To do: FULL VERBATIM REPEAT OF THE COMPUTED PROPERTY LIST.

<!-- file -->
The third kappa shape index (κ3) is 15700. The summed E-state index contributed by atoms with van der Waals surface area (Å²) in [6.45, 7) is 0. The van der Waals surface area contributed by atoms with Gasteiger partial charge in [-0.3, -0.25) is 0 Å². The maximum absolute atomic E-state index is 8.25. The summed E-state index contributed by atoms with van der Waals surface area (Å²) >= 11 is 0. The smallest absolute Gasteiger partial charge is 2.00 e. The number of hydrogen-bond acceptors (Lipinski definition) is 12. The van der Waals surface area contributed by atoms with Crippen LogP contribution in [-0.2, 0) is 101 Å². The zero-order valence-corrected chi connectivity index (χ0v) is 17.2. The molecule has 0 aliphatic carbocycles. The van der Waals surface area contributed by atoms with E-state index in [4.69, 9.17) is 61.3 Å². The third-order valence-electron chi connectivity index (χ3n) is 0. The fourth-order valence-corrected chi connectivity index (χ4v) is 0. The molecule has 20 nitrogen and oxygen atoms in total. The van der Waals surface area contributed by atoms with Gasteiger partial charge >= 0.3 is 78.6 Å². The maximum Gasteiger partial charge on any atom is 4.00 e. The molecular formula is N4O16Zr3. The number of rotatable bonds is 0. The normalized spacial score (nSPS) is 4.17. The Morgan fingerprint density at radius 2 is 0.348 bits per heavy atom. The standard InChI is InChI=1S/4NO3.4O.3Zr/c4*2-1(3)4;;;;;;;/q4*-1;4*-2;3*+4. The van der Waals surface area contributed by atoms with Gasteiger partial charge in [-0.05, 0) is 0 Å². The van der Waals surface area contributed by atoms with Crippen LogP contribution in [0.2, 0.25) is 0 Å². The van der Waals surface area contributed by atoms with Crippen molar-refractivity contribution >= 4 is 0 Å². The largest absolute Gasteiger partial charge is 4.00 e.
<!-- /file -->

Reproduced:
The third kappa shape index (κ3) is 15700. The summed E-state index contributed by atoms with van der Waals surface area (Å²) in [6.45, 7) is 0. The van der Waals surface area contributed by atoms with Gasteiger partial charge in [-0.3, -0.25) is 0 Å². The maximum absolute atomic E-state index is 8.25. The summed E-state index contributed by atoms with van der Waals surface area (Å²) >= 11 is 0. The smallest absolute Gasteiger partial charge is 2.00 e. The number of hydrogen-bond acceptors (Lipinski definition) is 12. The van der Waals surface area contributed by atoms with Crippen LogP contribution in [-0.2, 0) is 101 Å². The zero-order valence-corrected chi connectivity index (χ0v) is 17.2. The molecule has 0 aliphatic carbocycles. The van der Waals surface area contributed by atoms with E-state index in [4.69, 9.17) is 61.3 Å². The third-order valence-electron chi connectivity index (χ3n) is 0. The fourth-order valence-corrected chi connectivity index (χ4v) is 0. The molecule has 20 nitrogen and oxygen atoms in total. The van der Waals surface area contributed by atoms with Gasteiger partial charge >= 0.3 is 78.6 Å². The maximum Gasteiger partial charge on any atom is 4.00 e. The molecular formula is N4O16Zr3. The number of rotatable bonds is 0. The normalized spacial score (nSPS) is 4.17. The Morgan fingerprint density at radius 2 is 0.348 bits per heavy atom. The standard InChI is InChI=1S/4NO3.4O.3Zr/c4*2-1(3)4;;;;;;;/q4*-1;4*-2;3*+4. The van der Waals surface area contributed by atoms with Gasteiger partial charge in [-0.05, 0) is 0 Å². The van der Waals surface area contributed by atoms with Crippen LogP contribution in [0.2, 0.25) is 0 Å². The van der Waals surface area contributed by atoms with Crippen molar-refractivity contribution >= 4 is 0 Å². The largest absolute Gasteiger partial charge is 4.00 e.